Civil justice must be funded by the state, not litigants: Faculty
The Faculty has expressed opposition to plans by the Scottish Government to make litigants fund the civil justice system through court fees.
“The civil justice system should be funded by the state from general taxation…(it) is a cornerstone of a democratic state…(and) is vital to every citizen, whether or not he or she ever becomes a litigant,” said the Faculty.
Citing state-provided services such as medical care and the police, the Faculty added that it considered access to the courts to be of equal importance.
“No part of our democratic society could function without our civil law being maintained by the operation of our courts. There is no warrant to shift the cost of the courts entirely on to litigants when the whole of society benefits from them,” it stated.
In July, the Scottish Government issued a consultation on increasing court fees, aimed at achieving “full cost recovery.”
Two possible approaches were put forward - increasing all fees by 24 per cent, and increasing fees for only some actions while leaving others untouched.
In its response, the Faculty re-iterated the view it expressed in 2008, 2010 and 2013 to previous consultations on the issue.
“As a matter of principle, the civil justice system should be funded by the state, not litigants,” it said.
“The civil justice system is a cornerstone of a democratic state. It is the duty of the state to provide an accessible civil justice system…To the benefit of society at large, the law is made, declared or clarified daily by the civil courts. The civil justice system is vital to every citizen, whether or not he or she ever becomes a litigant. The benefits to society justify it being funded in full from general taxation.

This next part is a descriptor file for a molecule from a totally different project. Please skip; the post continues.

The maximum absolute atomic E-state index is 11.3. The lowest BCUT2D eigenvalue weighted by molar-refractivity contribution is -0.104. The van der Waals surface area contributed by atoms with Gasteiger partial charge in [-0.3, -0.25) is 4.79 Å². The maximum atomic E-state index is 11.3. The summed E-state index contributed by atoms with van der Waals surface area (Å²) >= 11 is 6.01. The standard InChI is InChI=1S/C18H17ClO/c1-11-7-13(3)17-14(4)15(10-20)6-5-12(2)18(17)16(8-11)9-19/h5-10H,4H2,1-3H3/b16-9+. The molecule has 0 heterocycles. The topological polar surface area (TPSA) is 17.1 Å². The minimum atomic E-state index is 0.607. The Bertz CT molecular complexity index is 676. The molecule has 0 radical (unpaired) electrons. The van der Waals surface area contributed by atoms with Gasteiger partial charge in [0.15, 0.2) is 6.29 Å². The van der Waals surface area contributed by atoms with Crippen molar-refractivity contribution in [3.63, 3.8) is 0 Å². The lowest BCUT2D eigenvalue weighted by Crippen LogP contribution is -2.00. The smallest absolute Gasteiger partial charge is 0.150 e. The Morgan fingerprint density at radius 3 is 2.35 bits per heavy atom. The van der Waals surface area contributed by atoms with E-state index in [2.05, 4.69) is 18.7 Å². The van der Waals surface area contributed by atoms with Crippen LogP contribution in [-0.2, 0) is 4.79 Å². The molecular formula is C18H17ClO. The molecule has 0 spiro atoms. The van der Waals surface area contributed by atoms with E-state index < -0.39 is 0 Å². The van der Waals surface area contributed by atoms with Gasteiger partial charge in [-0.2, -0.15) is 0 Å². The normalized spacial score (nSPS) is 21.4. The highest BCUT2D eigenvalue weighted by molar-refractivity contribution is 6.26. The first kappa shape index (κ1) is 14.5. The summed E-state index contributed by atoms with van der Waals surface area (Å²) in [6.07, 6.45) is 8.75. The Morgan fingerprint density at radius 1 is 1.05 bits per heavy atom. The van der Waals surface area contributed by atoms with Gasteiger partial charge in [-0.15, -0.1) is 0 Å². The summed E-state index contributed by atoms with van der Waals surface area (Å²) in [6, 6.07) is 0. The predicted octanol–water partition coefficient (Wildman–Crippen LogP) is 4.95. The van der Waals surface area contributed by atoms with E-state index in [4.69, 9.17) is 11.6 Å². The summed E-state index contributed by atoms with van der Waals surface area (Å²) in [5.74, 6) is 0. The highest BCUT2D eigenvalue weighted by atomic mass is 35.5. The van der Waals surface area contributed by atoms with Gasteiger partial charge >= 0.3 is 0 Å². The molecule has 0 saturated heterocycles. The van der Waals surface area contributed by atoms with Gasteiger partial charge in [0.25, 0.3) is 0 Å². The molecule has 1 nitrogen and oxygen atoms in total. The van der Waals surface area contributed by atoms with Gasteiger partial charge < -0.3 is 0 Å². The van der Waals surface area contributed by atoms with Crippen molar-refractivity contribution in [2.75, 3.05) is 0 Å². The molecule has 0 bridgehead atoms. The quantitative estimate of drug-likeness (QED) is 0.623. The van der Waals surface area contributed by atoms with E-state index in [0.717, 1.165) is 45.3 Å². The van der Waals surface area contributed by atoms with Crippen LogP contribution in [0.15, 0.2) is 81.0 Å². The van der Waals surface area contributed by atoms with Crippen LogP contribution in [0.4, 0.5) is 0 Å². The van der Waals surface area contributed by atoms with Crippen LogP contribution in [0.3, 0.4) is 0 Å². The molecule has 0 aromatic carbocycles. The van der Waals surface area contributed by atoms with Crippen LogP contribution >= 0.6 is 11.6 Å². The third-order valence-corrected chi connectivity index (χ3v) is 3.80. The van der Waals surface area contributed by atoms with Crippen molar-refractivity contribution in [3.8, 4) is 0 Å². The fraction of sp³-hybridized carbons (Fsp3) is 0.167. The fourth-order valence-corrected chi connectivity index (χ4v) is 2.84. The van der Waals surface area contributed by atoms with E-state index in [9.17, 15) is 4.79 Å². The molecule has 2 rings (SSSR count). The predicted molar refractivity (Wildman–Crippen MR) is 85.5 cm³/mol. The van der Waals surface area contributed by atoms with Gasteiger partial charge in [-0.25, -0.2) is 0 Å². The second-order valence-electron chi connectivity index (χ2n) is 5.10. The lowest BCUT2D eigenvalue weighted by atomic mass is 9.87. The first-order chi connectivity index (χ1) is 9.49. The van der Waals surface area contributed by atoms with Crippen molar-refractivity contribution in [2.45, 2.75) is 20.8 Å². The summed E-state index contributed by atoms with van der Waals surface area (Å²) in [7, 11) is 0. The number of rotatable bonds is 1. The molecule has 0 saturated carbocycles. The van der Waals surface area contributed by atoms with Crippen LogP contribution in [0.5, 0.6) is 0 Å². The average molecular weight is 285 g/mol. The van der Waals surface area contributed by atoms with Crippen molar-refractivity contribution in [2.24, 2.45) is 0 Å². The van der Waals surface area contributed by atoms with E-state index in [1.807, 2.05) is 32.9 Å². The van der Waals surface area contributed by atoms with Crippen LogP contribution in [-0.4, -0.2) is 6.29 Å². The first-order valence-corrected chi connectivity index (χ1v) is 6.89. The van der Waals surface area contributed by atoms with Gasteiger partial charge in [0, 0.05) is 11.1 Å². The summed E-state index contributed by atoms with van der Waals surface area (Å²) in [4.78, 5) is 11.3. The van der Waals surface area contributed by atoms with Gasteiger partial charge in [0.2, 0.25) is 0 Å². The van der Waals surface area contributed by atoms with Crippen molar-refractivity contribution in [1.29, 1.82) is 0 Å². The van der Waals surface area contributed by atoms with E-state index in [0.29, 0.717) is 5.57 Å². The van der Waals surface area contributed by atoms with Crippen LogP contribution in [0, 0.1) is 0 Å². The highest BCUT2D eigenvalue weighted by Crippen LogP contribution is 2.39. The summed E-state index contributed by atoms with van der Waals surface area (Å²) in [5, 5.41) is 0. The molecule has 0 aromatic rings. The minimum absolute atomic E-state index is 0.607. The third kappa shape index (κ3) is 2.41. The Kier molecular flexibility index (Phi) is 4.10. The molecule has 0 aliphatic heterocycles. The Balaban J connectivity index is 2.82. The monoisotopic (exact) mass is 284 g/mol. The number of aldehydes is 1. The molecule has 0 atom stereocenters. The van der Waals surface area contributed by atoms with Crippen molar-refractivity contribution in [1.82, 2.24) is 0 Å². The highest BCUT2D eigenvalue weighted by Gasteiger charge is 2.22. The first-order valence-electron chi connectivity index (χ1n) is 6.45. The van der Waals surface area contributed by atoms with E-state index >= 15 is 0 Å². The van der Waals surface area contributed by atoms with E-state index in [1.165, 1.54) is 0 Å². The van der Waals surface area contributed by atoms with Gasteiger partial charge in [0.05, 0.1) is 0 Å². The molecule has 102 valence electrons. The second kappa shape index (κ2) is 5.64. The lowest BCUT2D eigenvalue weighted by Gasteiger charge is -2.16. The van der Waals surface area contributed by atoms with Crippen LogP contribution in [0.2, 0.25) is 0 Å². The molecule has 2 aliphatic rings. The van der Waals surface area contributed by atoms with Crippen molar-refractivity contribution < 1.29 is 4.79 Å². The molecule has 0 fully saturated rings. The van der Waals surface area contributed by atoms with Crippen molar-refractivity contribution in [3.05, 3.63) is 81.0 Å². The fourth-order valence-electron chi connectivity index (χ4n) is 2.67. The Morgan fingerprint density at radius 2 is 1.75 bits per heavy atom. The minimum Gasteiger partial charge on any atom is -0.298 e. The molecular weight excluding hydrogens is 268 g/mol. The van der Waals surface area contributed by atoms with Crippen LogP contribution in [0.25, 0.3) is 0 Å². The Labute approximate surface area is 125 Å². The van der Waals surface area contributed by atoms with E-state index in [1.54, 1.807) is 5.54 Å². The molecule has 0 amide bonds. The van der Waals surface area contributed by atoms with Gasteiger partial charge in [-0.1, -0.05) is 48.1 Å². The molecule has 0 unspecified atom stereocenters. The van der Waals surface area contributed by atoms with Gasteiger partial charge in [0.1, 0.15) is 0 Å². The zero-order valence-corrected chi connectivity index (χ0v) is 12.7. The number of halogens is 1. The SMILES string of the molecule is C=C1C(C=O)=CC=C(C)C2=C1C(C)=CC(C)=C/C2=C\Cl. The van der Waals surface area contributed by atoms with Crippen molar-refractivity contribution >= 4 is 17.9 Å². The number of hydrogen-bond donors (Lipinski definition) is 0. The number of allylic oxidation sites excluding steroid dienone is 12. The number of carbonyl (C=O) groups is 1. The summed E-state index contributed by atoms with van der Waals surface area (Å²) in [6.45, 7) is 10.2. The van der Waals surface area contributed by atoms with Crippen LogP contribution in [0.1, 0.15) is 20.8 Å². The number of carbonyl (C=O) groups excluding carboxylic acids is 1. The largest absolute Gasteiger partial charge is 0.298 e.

“Many state-provided services are funded from general revenue, on the basis that these services benefit the whole of society, and not just those in immediate need of them. Our society accepts that, without regard to their means to pay, individuals should have access to medical care, and that every sort of person should be served by the police and emergency services.
“The Scottish Government has recognised that charging tuition fees to students limits access to higher education for many and that charging for prescriptions might deter people from seeking medical assistance. The Faculty considers that access to the courts is of equal importance.”
The Faculty believed that the proposed increases would be likely to impede access to justice, and that requiring a person to pay expensive court fees could be a breach of Article 6 of the European Convention on Human Rights, which protects access to a court.
“The funding of the civil justice system by litigants rather than the state does not protect access to justice, it hinders it.
“If even a few people are deterred from litigating a good claim or defence, that is seriously damaging justice. There may be many more than a few who are so deterred, of course,” said the Faculty.
“The system of court fees exemptions is inadequate to protect access to justice…the thresholds for exemptions are set very low.”